Pope silent on claim he ignored abuse
Archbishop Carlo Maria Vigano, a former Vatican envoy to the United States, on Saturday said he had told Francis of the allegations against prominent US cardinal Theodore McCarrick in 2013.
But rather than punish McCarrick, who was forced to resign last month, Vigano said Francis had lifted sanctions imposed on him by his predecessor pope Benedict XVI.
“Corruption has reached the very top of the Church’s hierarchy,” Vigano said in an eleven-page letter published in the National Catholic Register and several conservative US Catholic publications.
But the pope refused to address the allegation on Sunday.
“I will not say a word about that. I think that the communique speaks for itself,” Francis said on his plane as he flew back from Dublin to Rome.
The timing of the letter’s release — right in the middle of Francis’s landmark trip to Ireland — has raised speculation of a campaign against the Argentinian pontiff by conservatives in the Church.
Francis told journalists to “read the communique attentively and make your own judgement,” referring to Vigano’s letter.
“You have sufficient journalistic capacity to draw conclusions,” he went on.
“When a little time has passed and you have the conclusions perhaps I will talk,” he added.
– ‘A putsch is afoot’ –
“Make no mistake. This is a coordinated attack on Pope Francis,” said an editorial article on the website of the progressive National Catholic Reporter weekly.
“A putsch is afoot and if the US bishops do not, as a body, stand up to defend the Holy Father in the next 24 hours, we shall be slipping towards schism,” the author Michael Sean Winters wrote.
“The enemies of Francis have declared war.”
Nicolas Seneze, the Rome correspondent for the French daily La Croix, echoed that there is “a clear desire to attack Francis,” telling AFP that “those who regard Francis as dangerous will stop at nothing.”
Bishop Vigano, 77, who was a papal nuncio in Washington between 2011 and 2016, said that Benedict XVI imposed canonical sanctions against McCarrick in the late 2000s.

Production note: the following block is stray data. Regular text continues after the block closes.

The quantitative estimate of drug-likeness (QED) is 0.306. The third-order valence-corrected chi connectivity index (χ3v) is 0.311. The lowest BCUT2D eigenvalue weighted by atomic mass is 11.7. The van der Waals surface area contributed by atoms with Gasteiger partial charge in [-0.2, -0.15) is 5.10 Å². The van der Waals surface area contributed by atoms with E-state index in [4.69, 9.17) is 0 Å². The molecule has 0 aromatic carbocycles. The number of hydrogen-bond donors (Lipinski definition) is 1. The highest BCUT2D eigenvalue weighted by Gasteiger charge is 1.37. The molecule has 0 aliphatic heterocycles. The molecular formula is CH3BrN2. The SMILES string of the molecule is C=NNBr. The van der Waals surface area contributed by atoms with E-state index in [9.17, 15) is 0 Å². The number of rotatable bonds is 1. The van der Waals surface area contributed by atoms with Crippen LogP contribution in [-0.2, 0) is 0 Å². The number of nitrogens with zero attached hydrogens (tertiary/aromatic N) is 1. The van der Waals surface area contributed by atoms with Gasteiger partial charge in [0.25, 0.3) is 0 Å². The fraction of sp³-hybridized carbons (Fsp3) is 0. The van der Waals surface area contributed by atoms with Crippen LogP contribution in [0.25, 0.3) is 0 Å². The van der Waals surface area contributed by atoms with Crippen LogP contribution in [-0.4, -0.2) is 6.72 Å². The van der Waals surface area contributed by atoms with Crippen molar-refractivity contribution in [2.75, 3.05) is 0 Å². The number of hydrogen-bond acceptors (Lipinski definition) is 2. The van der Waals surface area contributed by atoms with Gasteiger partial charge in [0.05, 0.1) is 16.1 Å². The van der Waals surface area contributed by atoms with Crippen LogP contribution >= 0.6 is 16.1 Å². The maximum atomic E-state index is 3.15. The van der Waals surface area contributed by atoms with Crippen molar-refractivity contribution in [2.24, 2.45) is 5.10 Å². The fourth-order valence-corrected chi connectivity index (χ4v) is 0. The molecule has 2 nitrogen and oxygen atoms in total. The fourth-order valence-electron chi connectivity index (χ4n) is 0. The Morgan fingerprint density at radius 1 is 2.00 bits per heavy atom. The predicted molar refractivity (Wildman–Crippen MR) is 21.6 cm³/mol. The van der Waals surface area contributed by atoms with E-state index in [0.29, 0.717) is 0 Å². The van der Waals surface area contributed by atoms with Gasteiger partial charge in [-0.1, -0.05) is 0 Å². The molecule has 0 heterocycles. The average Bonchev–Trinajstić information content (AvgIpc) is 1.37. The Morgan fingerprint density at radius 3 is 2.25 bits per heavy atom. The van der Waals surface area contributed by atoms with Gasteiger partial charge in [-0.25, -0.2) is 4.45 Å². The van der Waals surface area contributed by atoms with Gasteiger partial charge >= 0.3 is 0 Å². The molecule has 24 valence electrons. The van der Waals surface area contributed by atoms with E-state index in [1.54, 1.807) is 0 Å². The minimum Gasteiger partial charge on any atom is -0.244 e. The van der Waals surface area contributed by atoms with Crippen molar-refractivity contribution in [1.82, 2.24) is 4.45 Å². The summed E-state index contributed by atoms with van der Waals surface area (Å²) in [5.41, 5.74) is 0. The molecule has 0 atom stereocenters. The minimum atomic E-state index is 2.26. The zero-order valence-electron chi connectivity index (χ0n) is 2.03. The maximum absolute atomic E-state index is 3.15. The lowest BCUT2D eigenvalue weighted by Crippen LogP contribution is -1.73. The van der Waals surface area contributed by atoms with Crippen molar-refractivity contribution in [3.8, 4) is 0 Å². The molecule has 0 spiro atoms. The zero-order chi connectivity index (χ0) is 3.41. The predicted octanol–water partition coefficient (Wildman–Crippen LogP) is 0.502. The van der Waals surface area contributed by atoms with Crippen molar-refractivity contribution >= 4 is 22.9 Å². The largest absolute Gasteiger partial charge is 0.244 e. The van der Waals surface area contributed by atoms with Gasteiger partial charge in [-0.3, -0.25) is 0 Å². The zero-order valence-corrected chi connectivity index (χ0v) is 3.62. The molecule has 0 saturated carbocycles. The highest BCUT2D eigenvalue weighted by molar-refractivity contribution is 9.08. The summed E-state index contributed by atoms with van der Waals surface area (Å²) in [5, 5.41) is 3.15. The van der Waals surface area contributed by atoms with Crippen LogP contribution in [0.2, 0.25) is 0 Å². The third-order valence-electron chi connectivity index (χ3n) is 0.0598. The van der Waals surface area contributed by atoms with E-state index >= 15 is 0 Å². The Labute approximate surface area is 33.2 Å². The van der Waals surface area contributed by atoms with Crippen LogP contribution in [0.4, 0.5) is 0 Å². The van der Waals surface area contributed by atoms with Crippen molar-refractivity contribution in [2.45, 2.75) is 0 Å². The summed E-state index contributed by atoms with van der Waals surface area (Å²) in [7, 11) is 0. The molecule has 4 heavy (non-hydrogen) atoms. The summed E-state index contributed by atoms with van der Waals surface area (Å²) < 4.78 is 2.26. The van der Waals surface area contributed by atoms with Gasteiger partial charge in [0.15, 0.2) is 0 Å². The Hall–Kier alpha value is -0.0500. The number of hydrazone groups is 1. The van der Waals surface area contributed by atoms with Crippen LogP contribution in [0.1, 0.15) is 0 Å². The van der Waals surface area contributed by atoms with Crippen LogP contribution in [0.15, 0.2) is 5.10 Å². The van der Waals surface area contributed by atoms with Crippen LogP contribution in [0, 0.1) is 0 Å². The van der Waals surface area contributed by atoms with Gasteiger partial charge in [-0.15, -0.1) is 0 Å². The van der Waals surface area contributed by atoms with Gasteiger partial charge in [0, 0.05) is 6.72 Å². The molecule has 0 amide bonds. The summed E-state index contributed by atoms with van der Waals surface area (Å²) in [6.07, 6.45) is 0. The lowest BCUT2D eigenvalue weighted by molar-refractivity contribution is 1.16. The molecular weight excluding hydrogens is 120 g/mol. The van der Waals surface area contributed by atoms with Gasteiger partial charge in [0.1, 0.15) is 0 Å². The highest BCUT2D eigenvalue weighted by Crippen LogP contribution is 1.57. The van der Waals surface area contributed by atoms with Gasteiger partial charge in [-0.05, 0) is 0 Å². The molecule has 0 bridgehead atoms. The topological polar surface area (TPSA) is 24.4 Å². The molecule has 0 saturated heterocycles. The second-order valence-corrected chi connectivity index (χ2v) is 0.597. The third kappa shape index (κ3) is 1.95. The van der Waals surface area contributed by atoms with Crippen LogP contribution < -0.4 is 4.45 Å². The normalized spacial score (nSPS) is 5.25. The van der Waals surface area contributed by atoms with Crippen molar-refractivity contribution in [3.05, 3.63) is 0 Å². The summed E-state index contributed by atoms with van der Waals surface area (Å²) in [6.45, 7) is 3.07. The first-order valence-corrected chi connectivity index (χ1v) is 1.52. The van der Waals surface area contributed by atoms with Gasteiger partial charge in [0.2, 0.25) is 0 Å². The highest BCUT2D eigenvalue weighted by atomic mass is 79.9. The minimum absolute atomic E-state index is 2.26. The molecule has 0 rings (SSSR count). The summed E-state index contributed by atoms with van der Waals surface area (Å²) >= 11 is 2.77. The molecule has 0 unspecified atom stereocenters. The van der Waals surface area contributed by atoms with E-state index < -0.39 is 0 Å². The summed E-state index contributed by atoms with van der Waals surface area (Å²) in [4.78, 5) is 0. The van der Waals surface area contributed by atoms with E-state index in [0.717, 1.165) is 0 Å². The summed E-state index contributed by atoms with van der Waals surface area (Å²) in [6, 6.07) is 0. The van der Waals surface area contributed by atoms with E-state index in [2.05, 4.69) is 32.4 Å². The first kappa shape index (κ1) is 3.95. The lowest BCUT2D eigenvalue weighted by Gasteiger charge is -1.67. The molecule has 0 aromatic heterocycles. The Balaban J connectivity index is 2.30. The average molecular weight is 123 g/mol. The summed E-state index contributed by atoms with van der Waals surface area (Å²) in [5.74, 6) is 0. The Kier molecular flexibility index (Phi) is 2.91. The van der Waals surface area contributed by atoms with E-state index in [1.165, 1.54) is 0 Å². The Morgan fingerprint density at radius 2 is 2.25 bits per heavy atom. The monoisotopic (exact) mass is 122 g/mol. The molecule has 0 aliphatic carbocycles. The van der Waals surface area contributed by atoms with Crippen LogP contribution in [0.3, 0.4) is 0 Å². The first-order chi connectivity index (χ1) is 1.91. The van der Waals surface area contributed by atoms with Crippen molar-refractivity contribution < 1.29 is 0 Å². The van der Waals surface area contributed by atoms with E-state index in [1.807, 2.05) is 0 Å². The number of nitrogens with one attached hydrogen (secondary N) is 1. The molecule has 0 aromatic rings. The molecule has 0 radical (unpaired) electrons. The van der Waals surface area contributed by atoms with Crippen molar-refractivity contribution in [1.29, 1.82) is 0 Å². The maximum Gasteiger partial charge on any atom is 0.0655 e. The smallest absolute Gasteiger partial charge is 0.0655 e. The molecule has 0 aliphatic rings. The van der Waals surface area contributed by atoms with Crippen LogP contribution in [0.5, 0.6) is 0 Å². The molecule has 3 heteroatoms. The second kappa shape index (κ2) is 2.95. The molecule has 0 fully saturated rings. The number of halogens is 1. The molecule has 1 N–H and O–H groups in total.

McCarrick was forced to leave his seminary and live a life of penance after former Vatican ambassadors in Washington, now dead, reported him for “gravely immoral” behaviour with seminarians and priests.
Vigano claimed Francis asked him about McCarrick when he took office in June 2013, but that the pope ignored his warnings.
He said the pope “knew from at least June 23, 2013, that McCarrick was a serial predator,” adding that “he knew that he was a corrupt man, he covered for him to the bitter end”.
The pope accepted the resignation of McCarrick, now 88, in July, making him just the second cardinal ever to lose his status.
During his visit to Ireland on Sunday the pope “begged for God’s forgiveness” for past clerical abuse scandals, which have badly damaged the image of the Church in the Catholic stronghold.
His trip was met with enthusiastic crowds but also protests, with about 5,000 abuse victims and supporters attending a “Stand for Truth” rally in the capital Dublin.
It was the first papal trip to Ireland since John Paul II spoke in front of 1.5 million people in 1979.
– Homosexuality tendancies –
On the plane back to Rome after the two-day trip, the pope also commented on homosexuality. He recommended that parents seek psychiatric help for children who show homosexual tendencies.
France’s Equality Minister Marlene Schiappa attacked those comments as “incomprehensible and indefensible”
The Vatican on Monday rolled back on the pope’s psychiatry idea, and withdrew the comment from its official verbatim record oh his trip.
The Catholic Church’s standing has been badly dented by the abuse scandals.
Stronghold Ireland has largely shed its traditional Catholic mores, voting earlier this year to legalise abortion after approving same-sex marriage in 2015.
Multiple probes in Ireland have found Church leaders protected hundreds of predatory priests and former Irish president Mary McAleese revealed this month that the Vatican had sought to keep Church documents inaccessible to government investigators.
The abuse scandals in Ireland are part of a worldwide crisis for the Vatican.
A devastating report earlier this month accused more than 300 priests in the US state of Pennsylvania of abusing more than 1,000 children since the 1950s.
The US based Survivors’ Network for those abused by priests (SNAP) said in a statement that if Vigano’s allegations are true “this situation provides a dramatic illustration of the gap between rhetoric and decisive action”.
“Pope Francis has the power, but apparently does not have the will, to effect necessary change,” the group added.
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